Alberta’s New Park: The Castle Wilderness
The Castle Wilderness is a 1000 square kilometer wilderness area that as of September 2015, was set aside by the Alberta Government as a Provincial park. The government has faced pressure from hikers, anglers, backpackers and environmentalists to protect this wild area from development and preserve it for recreational use. The area is now closed from commercial development, for oil, mining and logging operations.
The closure is part of the platform of the newly elected NDP government in Alberta, which Environment Minister Shannon Phillips has said turning the area into two parks, a provincial park and a wildland provincial park, was on the governments agenda for years. The wilderness is home to many important and threatened populations of species like grizzly bears, cutthroat trout, bull trout. The area is also ecologically diverse, much like Waterton Lakes National Park. In fact, the area was actually part of Waterton Lakes but was at one point removed and set aside as a provincial game reserve and opened to resource exploration.
Recreational users of the area have long been exploring the area, which isn’t easy. The area is rugged, with few trails that are marked or maintained. It’s a truly wild, adventurous area.
Where to stay
In the heart of the area is the Castle Mountain ski area, which has a motel, hostel, chalets and condos for rent. Visitors can also stay in nearby Pincher Creek, a town with many choices of accommodation, services and restaurants. There are great camping sites near the river for car camping at the Castle Falls Provincial recreation area.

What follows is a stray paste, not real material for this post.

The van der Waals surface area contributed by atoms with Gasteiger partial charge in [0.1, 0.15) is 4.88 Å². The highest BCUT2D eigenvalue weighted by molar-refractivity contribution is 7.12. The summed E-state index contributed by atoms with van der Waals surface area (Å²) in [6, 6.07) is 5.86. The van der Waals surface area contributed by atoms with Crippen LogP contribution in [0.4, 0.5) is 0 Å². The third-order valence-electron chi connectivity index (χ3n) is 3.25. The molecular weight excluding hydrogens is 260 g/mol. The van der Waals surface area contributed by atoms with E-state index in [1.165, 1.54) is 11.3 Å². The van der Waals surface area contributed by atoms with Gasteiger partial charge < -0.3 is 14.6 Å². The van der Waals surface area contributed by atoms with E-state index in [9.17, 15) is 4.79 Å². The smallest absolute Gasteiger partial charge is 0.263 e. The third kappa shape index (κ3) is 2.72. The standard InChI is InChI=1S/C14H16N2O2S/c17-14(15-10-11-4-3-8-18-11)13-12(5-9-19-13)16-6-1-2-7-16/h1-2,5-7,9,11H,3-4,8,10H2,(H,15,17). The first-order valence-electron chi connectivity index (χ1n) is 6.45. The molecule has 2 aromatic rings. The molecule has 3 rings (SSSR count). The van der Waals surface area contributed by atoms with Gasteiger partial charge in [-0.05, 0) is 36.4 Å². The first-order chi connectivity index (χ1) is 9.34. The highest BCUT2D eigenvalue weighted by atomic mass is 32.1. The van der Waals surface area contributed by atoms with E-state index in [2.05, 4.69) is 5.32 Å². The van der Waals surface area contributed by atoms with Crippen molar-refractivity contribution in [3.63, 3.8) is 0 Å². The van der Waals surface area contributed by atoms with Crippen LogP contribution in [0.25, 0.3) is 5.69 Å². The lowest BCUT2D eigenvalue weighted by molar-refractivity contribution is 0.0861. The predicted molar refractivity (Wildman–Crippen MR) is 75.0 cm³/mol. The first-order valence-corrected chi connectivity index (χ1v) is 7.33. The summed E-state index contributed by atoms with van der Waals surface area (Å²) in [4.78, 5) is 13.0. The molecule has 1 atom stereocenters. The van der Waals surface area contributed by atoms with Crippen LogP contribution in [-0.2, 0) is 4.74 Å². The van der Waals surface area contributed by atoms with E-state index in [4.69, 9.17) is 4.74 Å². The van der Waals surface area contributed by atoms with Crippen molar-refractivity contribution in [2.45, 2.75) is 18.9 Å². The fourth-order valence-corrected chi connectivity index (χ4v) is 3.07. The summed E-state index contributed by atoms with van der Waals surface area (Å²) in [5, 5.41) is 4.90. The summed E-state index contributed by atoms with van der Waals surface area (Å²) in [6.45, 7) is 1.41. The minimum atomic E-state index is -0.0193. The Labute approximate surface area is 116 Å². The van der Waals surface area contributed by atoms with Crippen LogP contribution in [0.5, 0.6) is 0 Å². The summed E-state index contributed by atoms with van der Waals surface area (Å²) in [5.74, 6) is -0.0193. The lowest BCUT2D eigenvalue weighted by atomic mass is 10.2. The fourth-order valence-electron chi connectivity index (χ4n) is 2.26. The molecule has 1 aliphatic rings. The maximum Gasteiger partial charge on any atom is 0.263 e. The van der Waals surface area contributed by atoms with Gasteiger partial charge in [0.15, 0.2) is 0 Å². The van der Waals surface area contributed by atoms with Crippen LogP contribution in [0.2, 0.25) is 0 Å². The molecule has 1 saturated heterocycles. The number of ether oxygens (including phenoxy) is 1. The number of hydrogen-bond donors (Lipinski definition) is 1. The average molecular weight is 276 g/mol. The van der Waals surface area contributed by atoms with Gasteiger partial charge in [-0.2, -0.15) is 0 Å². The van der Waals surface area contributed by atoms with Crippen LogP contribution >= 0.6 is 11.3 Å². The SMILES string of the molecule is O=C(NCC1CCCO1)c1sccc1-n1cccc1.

What to do
The must-do in this area is definitely Table Mountain. The hike gains 700 meters over a distance of 5 km and is steep scree in places. It rises from the foothills by Beaver Mines Lake campground and gains elevation quickly for sweeping views. You’ll find yourself on an amazing plateau with no crowds. If you carry on to the summit it’ll only take you another 45 minutes, and you’ll get a full panoramic view of the place where the prairies meet the mountains. You will likely encounter bighorn sheep which frequent the area. This historic mountain has a special place in First Nations culture.
The park consists of sweeping ridges that lead southwards to Waterton. Check out Bovin Lake, it starts up Loaf Mountain and turns south towards Avion Ridge. Avion Ridge is Watertons northern park boundary.
The Great Divide Trail roams through Castle Wilderness. Mostly, the route follows established ATV trails, but starting at Waterton all the way through to the ski hill, stays high up on ridges on scrambly terrain. The Great Divide trail runs from the US to Canada, to get more route information check out their website.
Fishing is popular and world famous in Southern Alberta. In the Castle area, Golden Trout were introduced to the first two of the South Forks lakes, giving some amazing fishing with these wild and nice-looking fish. The lakes are wonderfully situated too in a stunning mountain cirque, filled with fossils.
If you’re into kayaking, check out the Castle River. It runs down an exposed bedrock with 15 meter drop from Castle Falls to Rodeo Grounds. The river can range from class 2 to 3, depending on the water level. There is plenty of surfing as well on this cold river thanks to the natural wave trains.
The cross country ski trails at Syncline become mountain bike trails in the summer. In other parts of the park old logging roads are plentiful. With many of these trails hard to access due to downed bridges or in states of disrepair, a mountain bike can help you access hard to reach areas quickly. Old logging roads cut nearly every valley in the park.
Are you going to explore the park this summer? Read more about the Castle Wilderness here.